Bureau to deliver farmer-friendly rainfall forecasting services

Liz Wells, June 24, 2020

THE Bureau of Meteorology has surveyed a cross-section of agricultural producers in a bid to find ways to improve the delivery of rainfall forecasts and make them more readily understood by farmers.

Feedback from the survey will be used by the Bureau’s website designers to produce a new website that will change the way rainfall forecasts are presented.

AgForce Grains president, Brendan Taylor, welcomed any move to improve the presentation, understanding and accuracy of the Bureau’s rainfall predictions.

“Forecasting rain is obviously very difficult. The fact they get it wrong sometimes highlights the fact there are many elements at play when it comes to forecasting rainfall. We are still not there,” he said.

“Longer range forecasts seem to be the ones that let people down, whereas the shorter term forecasts seem to be getting better. People scratch their heads when a longer term forecast is made and it ends up being completely the opposite to what was forecast three months ago.

“The problem is that, rightly or wrongly, farmers make management decisions on forecasts. If they turn out differently to what the forecast said it can be costly to the grower.”

The Bureau said one of the main reasons it sought to revise the way it presented forecasts was that it found producers couldn’t accurately interpret the current rainfall forecasts, leading to poor decision making.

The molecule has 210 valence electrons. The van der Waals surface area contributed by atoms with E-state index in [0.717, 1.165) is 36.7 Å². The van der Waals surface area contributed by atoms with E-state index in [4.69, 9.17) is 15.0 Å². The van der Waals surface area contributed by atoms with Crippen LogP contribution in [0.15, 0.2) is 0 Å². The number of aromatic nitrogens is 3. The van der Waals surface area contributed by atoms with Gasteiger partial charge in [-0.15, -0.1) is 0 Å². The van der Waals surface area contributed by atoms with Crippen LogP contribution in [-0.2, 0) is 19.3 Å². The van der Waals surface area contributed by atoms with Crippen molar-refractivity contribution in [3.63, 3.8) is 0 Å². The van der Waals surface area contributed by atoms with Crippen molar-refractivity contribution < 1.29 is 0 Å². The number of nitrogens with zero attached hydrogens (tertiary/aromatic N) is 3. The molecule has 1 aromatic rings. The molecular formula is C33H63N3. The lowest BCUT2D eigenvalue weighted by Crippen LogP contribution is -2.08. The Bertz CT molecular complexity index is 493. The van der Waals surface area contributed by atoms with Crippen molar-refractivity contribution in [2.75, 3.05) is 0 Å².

Mr Taylor said: “That’s probably a fair comment. After doing the survey, there was a question that had the same forecast written out four different ways about the percentage chance of getting rain, percentage chance of getting a certain amount of rain, or whether it will or won’t rain. If you glanced over it quickly it could easily mean different things to different people.”

In a statement, the Bureau said it welcomed community feedback and looked forward to the findings of the survey:

“The Bureau of Meteorology is always looking at ways of improving its services, and community feedback is critical in that process.

“The Bureau is currently undertaking a significant body of work to uplift its website and digital channels. As part of that, we are looking at opportunities to enhance existing services.

“The Bureau understands how critical its weather information can be to a range of different industry groups and the general community. That’s why it is important our customers research covers a broad range of important stakeholder groups.”

While the survey nominally closed last Thursday, June 18, submissions are still being accepted.



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